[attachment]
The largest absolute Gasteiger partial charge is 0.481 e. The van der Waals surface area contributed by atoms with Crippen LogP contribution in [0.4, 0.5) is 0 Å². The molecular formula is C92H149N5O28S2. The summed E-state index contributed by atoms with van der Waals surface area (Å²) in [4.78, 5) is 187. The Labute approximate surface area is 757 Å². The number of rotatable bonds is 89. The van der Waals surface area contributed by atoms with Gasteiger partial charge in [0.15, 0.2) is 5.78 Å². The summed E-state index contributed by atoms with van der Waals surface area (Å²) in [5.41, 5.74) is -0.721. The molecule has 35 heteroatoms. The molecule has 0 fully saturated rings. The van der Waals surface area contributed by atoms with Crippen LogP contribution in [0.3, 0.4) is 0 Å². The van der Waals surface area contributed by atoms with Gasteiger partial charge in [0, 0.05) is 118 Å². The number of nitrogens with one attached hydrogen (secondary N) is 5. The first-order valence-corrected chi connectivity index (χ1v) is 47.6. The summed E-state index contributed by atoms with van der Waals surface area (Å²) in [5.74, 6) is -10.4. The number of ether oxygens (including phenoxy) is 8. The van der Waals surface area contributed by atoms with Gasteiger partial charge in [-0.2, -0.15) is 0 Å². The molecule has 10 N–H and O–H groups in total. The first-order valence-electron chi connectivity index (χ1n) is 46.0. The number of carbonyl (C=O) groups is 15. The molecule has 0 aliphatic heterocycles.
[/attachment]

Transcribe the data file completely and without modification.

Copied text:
The largest absolute Gasteiger partial charge is 0.481 e. The van der Waals surface area contributed by atoms with Crippen LogP contribution in [0.4, 0.5) is 0 Å². The molecular formula is C92H149N5O28S2. The summed E-state index contributed by atoms with van der Waals surface area (Å²) in [4.78, 5) is 187. The Labute approximate surface area is 757 Å². The number of rotatable bonds is 89. The van der Waals surface area contributed by atoms with Gasteiger partial charge in [0.15, 0.2) is 5.78 Å². The summed E-state index contributed by atoms with van der Waals surface area (Å²) in [5.41, 5.74) is -0.721. The molecule has 35 heteroatoms. The molecule has 0 fully saturated rings. The van der Waals surface area contributed by atoms with Crippen LogP contribution in [0.3, 0.4) is 0 Å². The van der Waals surface area contributed by atoms with Gasteiger partial charge in [0, 0.05) is 118 Å². The number of nitrogens with one attached hydrogen (secondary N) is 5. The first-order valence-corrected chi connectivity index (χ1v) is 47.6. The summed E-state index contributed by atoms with van der Waals surface area (Å²) in [5.74, 6) is -10.4. The number of ether oxygens (including phenoxy) is 8. The van der Waals surface area contributed by atoms with Gasteiger partial charge in [-0.2, -0.15) is 0 Å². The molecule has 10 N–H and O–H groups in total. The first-order valence-electron chi connectivity index (χ1n) is 46.0. The number of carbonyl (C=O) groups is 15. The molecule has 0 aliphatic heterocycles.